« People, chained by monotony, afraid to think, clinging to certainties… they live like ants. » — Béla Lugosi
It’s October first, and you know what that entails, don’t you? Among other ominous occurrences, it happens to be the onset of Who’s Out There’s annual Hallowe’en Countdown!
This year, we open hostilities with this fine monster mash by Pete Millar (1929 – 2003), drag-racing cartoonist nonpareil. I suspect we’ll be seeing more of certain members of this ghoulish cast of fiends.
Any goodies to be found beyond the dandy cover? Well, there *is* this little number (of several, actually) by one Alexander Toth…
« Drosera’s snap tentacles — which can sense moving prey — catapult insects directly onto the glue tentacles at the plant’s center, where the prey is digested. What’s more, the catapult system is very effective—the insect almost never escapes. » (source)
Which child hasn’t passed through a temporary fascination with Venus flytraps in particular, and carnivorous plants in general? From there it only takes a tiny shift of the imagination to arrive at man-eating plants, which grab their victims with murderous tentacle-like tendrils, crawling vines and grabby creepers. Today we delve into one of my favourite sub-categories of tentacle obsession: plant tentacles.
This spine-chilling greenery often deploys its lethal vines in some remote corner of the Earth (well, in comics, at any rate). This, I firmly believe, is far scarier than the idea of other planets harbouring these carnivorous forms of life. After all, our chances of landing on Mars or somesuch are slim, and we’re a lot more (though not very) likely to wind up in some mysterious jungle.
But first, we deal with that old trope about a power-mad scientist breeding some man-devouring monstrosity in a pot, garden or greenhouse.
When I was a wee girl, my dad would give me piles of adventure books to read. Quite a few of them involved some intrepid explorers discovering (or literally falling into) a jungle (often hidden in some volcanic crater) in which prehistoric creatures had somehow survived (among the novels I remember reading were Sannikov Land and Plutonia by Vladimir Obruchev, The Lost Worldby Conan Doyle,Journey to the Center of the Earth by Jules Verne, The Land That Time Forgot by Edgar Rice Burroughs, etc.) Cue dinosaurs and woolly mammoths! As I loved dinosaurs, I didn’t mind this recurring theme, which by now seems a little, shall we say, hackneyed.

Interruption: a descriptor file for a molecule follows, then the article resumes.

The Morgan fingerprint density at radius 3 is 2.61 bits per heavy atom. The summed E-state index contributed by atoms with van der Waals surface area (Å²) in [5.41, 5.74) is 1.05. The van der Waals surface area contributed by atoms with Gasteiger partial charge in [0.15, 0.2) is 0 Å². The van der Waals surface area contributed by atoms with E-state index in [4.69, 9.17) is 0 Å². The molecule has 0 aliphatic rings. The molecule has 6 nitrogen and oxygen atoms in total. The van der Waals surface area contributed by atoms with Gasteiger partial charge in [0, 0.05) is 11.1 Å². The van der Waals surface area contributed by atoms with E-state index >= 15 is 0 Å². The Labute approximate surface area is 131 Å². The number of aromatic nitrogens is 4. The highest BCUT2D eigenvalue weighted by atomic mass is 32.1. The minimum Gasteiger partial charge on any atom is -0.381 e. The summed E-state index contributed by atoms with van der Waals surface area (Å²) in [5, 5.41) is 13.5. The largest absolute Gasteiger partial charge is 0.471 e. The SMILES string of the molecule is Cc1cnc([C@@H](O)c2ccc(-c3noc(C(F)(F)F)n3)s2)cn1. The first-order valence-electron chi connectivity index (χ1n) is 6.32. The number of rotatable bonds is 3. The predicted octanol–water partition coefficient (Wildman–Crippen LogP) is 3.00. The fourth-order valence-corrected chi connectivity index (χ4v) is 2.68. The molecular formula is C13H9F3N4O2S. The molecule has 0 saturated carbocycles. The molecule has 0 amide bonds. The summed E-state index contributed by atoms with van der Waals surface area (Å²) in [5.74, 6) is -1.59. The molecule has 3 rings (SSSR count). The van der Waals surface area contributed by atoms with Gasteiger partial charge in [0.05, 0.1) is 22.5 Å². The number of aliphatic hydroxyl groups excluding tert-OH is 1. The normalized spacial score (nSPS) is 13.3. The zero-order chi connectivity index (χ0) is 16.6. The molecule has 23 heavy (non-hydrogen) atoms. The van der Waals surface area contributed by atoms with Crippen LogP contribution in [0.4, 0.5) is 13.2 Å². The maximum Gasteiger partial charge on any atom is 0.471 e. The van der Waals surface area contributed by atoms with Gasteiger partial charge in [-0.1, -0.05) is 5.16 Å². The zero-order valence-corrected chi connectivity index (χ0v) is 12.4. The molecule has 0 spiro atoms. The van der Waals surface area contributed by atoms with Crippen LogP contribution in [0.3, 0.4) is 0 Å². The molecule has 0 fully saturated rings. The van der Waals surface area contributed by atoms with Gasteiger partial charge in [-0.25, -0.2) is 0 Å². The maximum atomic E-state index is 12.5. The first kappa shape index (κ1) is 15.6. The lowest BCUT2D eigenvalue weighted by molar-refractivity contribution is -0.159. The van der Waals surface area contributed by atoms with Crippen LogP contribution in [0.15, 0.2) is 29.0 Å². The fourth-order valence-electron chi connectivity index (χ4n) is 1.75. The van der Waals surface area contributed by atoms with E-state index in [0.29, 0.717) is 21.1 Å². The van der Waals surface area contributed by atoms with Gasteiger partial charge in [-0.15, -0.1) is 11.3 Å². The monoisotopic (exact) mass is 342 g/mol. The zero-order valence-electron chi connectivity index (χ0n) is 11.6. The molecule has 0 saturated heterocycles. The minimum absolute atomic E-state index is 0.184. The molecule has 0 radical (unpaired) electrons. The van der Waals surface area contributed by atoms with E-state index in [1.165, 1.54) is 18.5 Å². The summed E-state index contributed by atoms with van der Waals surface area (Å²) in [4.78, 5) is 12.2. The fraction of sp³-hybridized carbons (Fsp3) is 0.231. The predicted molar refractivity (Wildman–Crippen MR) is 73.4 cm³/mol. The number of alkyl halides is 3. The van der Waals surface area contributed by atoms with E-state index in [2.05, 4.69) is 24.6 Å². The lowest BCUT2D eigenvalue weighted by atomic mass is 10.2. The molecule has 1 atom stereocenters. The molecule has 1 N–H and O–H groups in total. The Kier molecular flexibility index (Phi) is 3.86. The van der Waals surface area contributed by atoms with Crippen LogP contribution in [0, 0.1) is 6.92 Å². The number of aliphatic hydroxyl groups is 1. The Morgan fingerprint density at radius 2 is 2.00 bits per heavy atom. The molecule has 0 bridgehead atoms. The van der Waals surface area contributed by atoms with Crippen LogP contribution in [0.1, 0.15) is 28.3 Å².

The cover story, The Deadly Jungle, is scripted by Paul S. Newman, penciled by Giovanni Ticci and inked by Alberto Giolitti.
« Ach ja! That field once produced the best wine in the world, for it is said it was fertilized with human blood! »
(Does that only apply to red wine?)
As far as 80s reprint packages go, this was something special by any measure: first of all, though the spooky tales within were produced in the pre-code 1950s, they had never gone to press. The material was intended for the 15th issue of Pines/Standard/Better/Visual Editions’ Adventures Into Darkness, which was never published, presumably in the wake of the heavy-handed censorship of the newly-instituted Comics Code Authority. Why bother revising and releasing a book that likely wouldn’t even get distributed?
Second, the originals were adapted for the 3D process. The effect was quite the rage in 1953-54, but these particular 3D separations were created retroactively, in the 80s, by modern stereoscopy master and keeper of the flame Ray Zone (1947–2012) and Tony Alderson.
And finally, there’s that eyeball-caressing Dave Stevens (1955-2008) cover. The gone-too-soon creator of The Rocketeer also made his mark with a cherished handful of covers in those dark Reagan years, a mark that thankfully shows no sign of fading.
This is Seduction of the Innocent 3-D (Oct. 1985, Eclipse). Logo by Ken Steacy.